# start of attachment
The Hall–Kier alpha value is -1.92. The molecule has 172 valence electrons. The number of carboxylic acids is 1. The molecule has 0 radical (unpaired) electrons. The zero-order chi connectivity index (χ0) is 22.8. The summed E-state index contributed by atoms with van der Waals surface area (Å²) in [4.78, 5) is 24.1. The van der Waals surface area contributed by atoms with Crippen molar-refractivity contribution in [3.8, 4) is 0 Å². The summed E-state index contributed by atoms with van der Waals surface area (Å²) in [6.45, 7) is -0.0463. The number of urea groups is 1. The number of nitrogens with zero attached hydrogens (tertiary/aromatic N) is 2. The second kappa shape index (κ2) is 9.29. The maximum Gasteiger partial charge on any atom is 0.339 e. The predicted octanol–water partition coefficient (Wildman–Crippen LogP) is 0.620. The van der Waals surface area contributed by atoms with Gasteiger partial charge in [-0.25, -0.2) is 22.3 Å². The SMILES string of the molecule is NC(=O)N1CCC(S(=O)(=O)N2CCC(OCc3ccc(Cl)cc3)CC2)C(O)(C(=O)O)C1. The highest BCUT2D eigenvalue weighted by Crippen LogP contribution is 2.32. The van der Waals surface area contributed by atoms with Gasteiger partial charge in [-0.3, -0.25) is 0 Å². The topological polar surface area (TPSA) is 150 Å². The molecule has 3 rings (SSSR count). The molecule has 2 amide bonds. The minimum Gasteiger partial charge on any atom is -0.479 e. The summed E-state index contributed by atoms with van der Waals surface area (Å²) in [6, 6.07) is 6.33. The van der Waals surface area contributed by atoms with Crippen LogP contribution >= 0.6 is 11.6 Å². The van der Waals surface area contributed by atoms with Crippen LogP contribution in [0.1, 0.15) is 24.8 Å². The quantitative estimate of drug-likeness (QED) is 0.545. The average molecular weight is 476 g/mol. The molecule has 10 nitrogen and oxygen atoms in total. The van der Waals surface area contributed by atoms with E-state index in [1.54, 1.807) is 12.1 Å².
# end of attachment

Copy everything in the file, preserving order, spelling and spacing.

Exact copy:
The Hall–Kier alpha value is -1.92. The molecule has 172 valence electrons. The number of carboxylic acids is 1. The molecule has 0 radical (unpaired) electrons. The zero-order chi connectivity index (χ0) is 22.8. The summed E-state index contributed by atoms with van der Waals surface area (Å²) in [4.78, 5) is 24.1. The van der Waals surface area contributed by atoms with Crippen molar-refractivity contribution in [3.8, 4) is 0 Å². The summed E-state index contributed by atoms with van der Waals surface area (Å²) in [6.45, 7) is -0.0463. The number of urea groups is 1. The number of nitrogens with zero attached hydrogens (tertiary/aromatic N) is 2. The second kappa shape index (κ2) is 9.29. The maximum Gasteiger partial charge on any atom is 0.339 e. The predicted octanol–water partition coefficient (Wildman–Crippen LogP) is 0.620. The van der Waals surface area contributed by atoms with Gasteiger partial charge in [-0.25, -0.2) is 22.3 Å². The SMILES string of the molecule is NC(=O)N1CCC(S(=O)(=O)N2CCC(OCc3ccc(Cl)cc3)CC2)C(O)(C(=O)O)C1. The highest BCUT2D eigenvalue weighted by Crippen LogP contribution is 2.32. The van der Waals surface area contributed by atoms with Gasteiger partial charge in [-0.3, -0.25) is 0 Å². The topological polar surface area (TPSA) is 150 Å². The molecule has 3 rings (SSSR count). The molecule has 2 amide bonds. The minimum Gasteiger partial charge on any atom is -0.479 e. The summed E-state index contributed by atoms with van der Waals surface area (Å²) in [6, 6.07) is 6.33. The van der Waals surface area contributed by atoms with Crippen LogP contribution >= 0.6 is 11.6 Å². The van der Waals surface area contributed by atoms with Crippen LogP contribution in [0.1, 0.15) is 24.8 Å². The quantitative estimate of drug-likeness (QED) is 0.545. The average molecular weight is 476 g/mol. The molecule has 10 nitrogen and oxygen atoms in total. The van der Waals surface area contributed by atoms with E-state index in [1.54, 1.807) is 12.1 Å².